Global mining activities in Latin America have increased exponentially over the last decade. The present study aims to assess the historical impact of Artisanal and Small-scale Gold Mining activities (ASGM) in the Department of Antioquia, Colombia, a region characterized by increased mining development over the past century. Historical trends of heavy metals (i.e., Ag, Cr, Cu, Hg, Ni, Pb, and Zn) were reconstructed for the past century in a tropical wetland near the mining district. Results indicate that local mining operations did not have a significant influence in the area until the mid-20th century when metal concentrations began to increase and exceeded background values. The significant increase in both sediment accumulation rates and total organic carbon (TOC) content during the 1920s reflects the deforestation of the area due to the diversification of the economy (e.g. coffee cultivation, mining or animal husbandry). Both concentrations and accumulation rates of metals increased exponentially after the 1980s as a consequence of the reactivation of alluvial gold exploitation, reaching values that exceeded up to 2–5 times the background levels. The historical metal trends in sediments from Las Palmas wetland reflected the historical socio-economic development in Antioquia and can be used as a good proxy for evaluating anthropogenic impacts in this region.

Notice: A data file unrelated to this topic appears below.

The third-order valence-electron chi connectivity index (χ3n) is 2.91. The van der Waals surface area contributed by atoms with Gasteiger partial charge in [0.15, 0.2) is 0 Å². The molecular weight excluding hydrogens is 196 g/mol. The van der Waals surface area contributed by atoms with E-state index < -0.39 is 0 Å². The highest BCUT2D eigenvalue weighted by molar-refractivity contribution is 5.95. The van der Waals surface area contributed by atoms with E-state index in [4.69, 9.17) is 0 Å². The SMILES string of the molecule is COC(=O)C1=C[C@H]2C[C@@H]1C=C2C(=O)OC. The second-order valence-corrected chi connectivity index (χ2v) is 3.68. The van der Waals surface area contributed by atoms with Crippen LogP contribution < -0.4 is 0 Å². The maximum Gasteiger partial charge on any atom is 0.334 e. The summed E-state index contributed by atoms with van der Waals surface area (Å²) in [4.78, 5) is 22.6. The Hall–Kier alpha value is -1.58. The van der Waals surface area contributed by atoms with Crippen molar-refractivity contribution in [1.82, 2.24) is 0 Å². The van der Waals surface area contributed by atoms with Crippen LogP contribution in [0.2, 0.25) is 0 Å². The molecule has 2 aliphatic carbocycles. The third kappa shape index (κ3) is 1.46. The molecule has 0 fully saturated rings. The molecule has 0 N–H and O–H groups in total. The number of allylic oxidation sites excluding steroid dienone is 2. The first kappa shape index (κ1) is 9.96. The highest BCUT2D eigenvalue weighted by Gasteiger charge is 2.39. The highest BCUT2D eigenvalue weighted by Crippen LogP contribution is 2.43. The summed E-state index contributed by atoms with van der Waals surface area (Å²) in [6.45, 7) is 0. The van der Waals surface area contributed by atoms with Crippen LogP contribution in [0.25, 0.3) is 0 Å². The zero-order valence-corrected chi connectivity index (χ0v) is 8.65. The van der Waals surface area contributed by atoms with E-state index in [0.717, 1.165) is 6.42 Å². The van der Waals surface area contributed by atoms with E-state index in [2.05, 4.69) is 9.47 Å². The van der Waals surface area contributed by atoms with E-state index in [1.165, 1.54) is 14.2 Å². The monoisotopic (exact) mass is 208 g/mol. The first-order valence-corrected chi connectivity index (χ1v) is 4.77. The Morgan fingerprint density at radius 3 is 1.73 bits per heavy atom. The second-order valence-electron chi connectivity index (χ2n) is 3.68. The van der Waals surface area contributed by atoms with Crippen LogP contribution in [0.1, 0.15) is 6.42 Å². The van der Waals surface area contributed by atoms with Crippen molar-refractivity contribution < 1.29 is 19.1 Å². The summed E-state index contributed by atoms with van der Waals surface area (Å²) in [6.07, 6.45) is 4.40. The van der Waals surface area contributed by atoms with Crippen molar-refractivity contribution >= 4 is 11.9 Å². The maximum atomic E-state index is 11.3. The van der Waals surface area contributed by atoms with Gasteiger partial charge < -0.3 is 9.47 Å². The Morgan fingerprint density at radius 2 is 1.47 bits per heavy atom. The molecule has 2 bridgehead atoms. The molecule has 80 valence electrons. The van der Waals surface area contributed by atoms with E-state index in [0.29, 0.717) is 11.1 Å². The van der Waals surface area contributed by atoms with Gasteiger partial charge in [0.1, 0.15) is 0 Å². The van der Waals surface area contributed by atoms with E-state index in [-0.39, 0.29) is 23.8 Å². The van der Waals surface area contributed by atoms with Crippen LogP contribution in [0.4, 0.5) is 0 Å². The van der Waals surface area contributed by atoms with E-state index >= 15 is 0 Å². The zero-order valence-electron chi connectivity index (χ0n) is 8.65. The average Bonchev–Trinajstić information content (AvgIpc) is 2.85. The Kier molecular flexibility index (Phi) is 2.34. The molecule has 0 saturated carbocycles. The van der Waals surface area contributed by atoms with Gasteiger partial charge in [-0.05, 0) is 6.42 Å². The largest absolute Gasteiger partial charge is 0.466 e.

|Original language||American English|
|Publication status||Published - Sep 2020|
- Artisanal and Small-scale Gold Mining
- Heavy metals
- Human impact